Every day, we’re bombarded by information. When the first radio broadcasts came crackling over the airwaves at the beginning of the last century, there were many thinkers (mostly people who sold books and newspapers, mind you) who lamented that the quantity of information unleashed on the public would be more than the average person would be capable of processing. They were also gravely concerned about the quality of that information, without the influence of their impeccable editorial standards. A generation later, similar quality and quantity arguments were proposed by radio people, as they wrung their hands with worry about television. Not surprisingly, the same panic occurred over 500 years ago, when Johannes Gutenberg invented the printing press.

Every time there is a marked increase in the quantity of information available to the public (usually due to technological innovation) the same tired old arguments are trotted out. Now we have the internet; and, not surprisingly, people are concerned.

That being said, at the Breen house we spend a lot of time on the internet surfing various equine-related sites, and to be honest, there are quality and quantity issues. In other words, there’s a lot of it out there, and a lot of it is horse crap. But, I propose, that the ratio of good to bad information, is likely about the same as it has always been. There was a time when all of the amassed knowledge on the subject of horse training and care was handed down orally, from trainer to trainer, or elder to apprentice. There would have been some life changing information in there, as the domestication of the horse was a massive step forward in the development of human culture, but there would have been nut jobs, who insisted that we ought to be riding antelope, or ostriches, or panthers, or some other creature, instead. The folks who were actually able to accomplish this domestication would have been the first equine superstars, and I have no doubt cavemen would often complain about how many clams their cavewives were spending on their clinics every other weekend.

The oldest known written work on the subject of horse training, was by a Hittite (yup, the Hittites from the Bible) named Kikkuli in 1350 BC. He was the first clinician to have a book to sell at his weekend clinic. I’m sure that there were various similar works, but his clay tablet stood the test of time, while other (lesser) works were eventually used to level a table, or thrown at an invading army.

There were scores of books written by horse people between 1350 BC and 1440 AD, when the printing press was finally invented, but they all had to be hand-copied, and distribution would have been extremely limited. Not to mention that almost no one could read anyhow. The printing press was the first legitimate platform for the mass distribution of horse knowledge, and it led to an explosion of information – both good and bad. Fast forward through radio, TV shows, instructional tapes and DVDs, to 2010, when Eric Schmidt (Google CEO) hushed a crowd with this statement, “Every two days now, we create as much information as we did from the dawn of civilization until 2003.” His concern was that most of that data is un-edited, user driven data, which is think-speech for horse crap. Sound familiar?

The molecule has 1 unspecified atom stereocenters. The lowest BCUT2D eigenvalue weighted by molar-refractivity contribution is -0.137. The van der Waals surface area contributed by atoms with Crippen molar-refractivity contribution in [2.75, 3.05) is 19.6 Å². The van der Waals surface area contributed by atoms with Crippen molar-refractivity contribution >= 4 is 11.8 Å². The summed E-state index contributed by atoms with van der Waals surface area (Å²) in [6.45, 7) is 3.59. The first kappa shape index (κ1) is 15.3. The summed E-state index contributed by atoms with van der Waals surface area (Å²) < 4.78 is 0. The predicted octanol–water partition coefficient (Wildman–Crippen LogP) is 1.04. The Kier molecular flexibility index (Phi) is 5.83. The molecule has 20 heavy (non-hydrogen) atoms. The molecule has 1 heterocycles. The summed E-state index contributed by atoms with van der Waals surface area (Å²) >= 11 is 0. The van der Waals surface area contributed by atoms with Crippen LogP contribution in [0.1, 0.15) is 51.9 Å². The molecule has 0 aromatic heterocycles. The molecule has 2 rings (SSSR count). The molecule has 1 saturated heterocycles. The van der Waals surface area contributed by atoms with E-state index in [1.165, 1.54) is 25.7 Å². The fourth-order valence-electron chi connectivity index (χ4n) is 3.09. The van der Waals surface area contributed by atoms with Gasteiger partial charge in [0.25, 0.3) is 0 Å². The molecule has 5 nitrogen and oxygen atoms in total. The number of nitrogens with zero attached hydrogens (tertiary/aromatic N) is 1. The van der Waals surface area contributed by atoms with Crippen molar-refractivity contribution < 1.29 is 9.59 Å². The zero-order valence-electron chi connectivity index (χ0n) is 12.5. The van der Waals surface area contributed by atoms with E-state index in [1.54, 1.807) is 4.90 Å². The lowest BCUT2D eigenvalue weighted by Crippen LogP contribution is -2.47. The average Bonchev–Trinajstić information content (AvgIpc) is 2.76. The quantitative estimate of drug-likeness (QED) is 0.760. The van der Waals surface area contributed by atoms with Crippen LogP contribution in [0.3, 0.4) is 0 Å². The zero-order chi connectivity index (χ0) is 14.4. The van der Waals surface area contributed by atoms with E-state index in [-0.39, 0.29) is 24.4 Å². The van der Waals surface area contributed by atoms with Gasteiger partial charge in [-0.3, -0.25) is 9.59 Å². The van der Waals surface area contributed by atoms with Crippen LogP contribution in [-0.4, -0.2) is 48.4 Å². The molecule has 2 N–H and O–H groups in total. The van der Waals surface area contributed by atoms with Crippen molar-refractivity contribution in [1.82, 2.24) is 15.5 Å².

So, now we have more information available to us as horse owners than at any time in the history of the world (and double that, by this time next week), but how do we decide what is actually useful and healthy vs. information that is useless, or even dangerous? The answer lies back at the beginning. Look to the people who can actually do the job. The first Troglodyte to hop on the back of a member of the equine species and stay there didn’t have to convince anyone that he was an expert – he was the guy still on the horse. No one bought books written by Kikkuli’s roommate, who “knew a guy who could ride pretty well.” The proof is in the pudding, as my grandmother used to say. Don’t take riding advice from people who can’t ride, and don’t take horse care advice from people who don’t have healthy horses. It’s funny how often the local “expert” on equine health and diseases is the owner whose horses have had them all.

The good/bad information filter has always been the same, whether the information is word of mouth, carved into stone, or stored in megabytes. Just like Grandma used to say – look at the source.